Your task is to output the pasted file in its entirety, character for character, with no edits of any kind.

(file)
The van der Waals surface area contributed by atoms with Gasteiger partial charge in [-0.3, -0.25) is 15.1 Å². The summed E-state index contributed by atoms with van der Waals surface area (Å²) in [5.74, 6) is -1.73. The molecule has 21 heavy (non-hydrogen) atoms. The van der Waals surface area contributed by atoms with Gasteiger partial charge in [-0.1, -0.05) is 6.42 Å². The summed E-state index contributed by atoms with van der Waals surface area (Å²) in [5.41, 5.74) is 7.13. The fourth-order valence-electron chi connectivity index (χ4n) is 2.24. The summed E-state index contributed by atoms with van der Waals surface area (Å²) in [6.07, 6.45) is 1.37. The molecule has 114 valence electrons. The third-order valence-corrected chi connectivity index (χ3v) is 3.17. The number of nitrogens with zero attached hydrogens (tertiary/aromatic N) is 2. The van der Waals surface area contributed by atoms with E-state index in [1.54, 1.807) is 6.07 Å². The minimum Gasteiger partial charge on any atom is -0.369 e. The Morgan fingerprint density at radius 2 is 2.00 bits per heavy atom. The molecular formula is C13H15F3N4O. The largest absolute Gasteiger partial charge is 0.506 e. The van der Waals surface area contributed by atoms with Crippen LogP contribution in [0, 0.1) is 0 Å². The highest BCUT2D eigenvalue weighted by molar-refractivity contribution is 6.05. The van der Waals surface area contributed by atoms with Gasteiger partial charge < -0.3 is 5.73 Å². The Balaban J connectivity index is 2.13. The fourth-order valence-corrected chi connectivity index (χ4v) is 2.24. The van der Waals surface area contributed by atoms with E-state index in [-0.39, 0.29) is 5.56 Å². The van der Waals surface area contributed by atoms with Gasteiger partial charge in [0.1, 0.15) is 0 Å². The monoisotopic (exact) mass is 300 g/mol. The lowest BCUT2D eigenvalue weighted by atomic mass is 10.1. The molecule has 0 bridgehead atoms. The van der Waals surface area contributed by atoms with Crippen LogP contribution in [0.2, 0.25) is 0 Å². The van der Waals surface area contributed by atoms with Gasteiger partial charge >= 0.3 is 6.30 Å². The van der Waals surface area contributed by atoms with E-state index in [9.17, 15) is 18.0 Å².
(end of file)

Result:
The van der Waals surface area contributed by atoms with Gasteiger partial charge in [-0.3, -0.25) is 15.1 Å². The summed E-state index contributed by atoms with van der Waals surface area (Å²) in [5.74, 6) is -1.73. The molecule has 21 heavy (non-hydrogen) atoms. The van der Waals surface area contributed by atoms with Gasteiger partial charge in [-0.1, -0.05) is 6.42 Å². The summed E-state index contributed by atoms with van der Waals surface area (Å²) in [5.41, 5.74) is 7.13. The fourth-order valence-electron chi connectivity index (χ4n) is 2.24. The summed E-state index contributed by atoms with van der Waals surface area (Å²) in [6.07, 6.45) is 1.37. The molecule has 114 valence electrons. The third-order valence-corrected chi connectivity index (χ3v) is 3.17. The number of nitrogens with zero attached hydrogens (tertiary/aromatic N) is 2. The van der Waals surface area contributed by atoms with E-state index in [1.54, 1.807) is 6.07 Å². The minimum Gasteiger partial charge on any atom is -0.369 e. The Morgan fingerprint density at radius 2 is 2.00 bits per heavy atom. The molecular formula is C13H15F3N4O. The largest absolute Gasteiger partial charge is 0.506 e. The van der Waals surface area contributed by atoms with Crippen LogP contribution in [0, 0.1) is 0 Å². The highest BCUT2D eigenvalue weighted by molar-refractivity contribution is 6.05. The van der Waals surface area contributed by atoms with Gasteiger partial charge < -0.3 is 5.73 Å². The Balaban J connectivity index is 2.13. The fourth-order valence-corrected chi connectivity index (χ4v) is 2.24. The van der Waals surface area contributed by atoms with E-state index in [-0.39, 0.29) is 5.56 Å². The van der Waals surface area contributed by atoms with Gasteiger partial charge in [0.1, 0.15) is 0 Å². The monoisotopic (exact) mass is 300 g/mol. The lowest BCUT2D eigenvalue weighted by atomic mass is 10.1. The molecule has 0 bridgehead atoms. The van der Waals surface area contributed by atoms with Crippen LogP contribution in [0.2, 0.25) is 0 Å². The van der Waals surface area contributed by atoms with Gasteiger partial charge >= 0.3 is 6.30 Å². The van der Waals surface area contributed by atoms with E-state index in [9.17, 15) is 18.0 Å².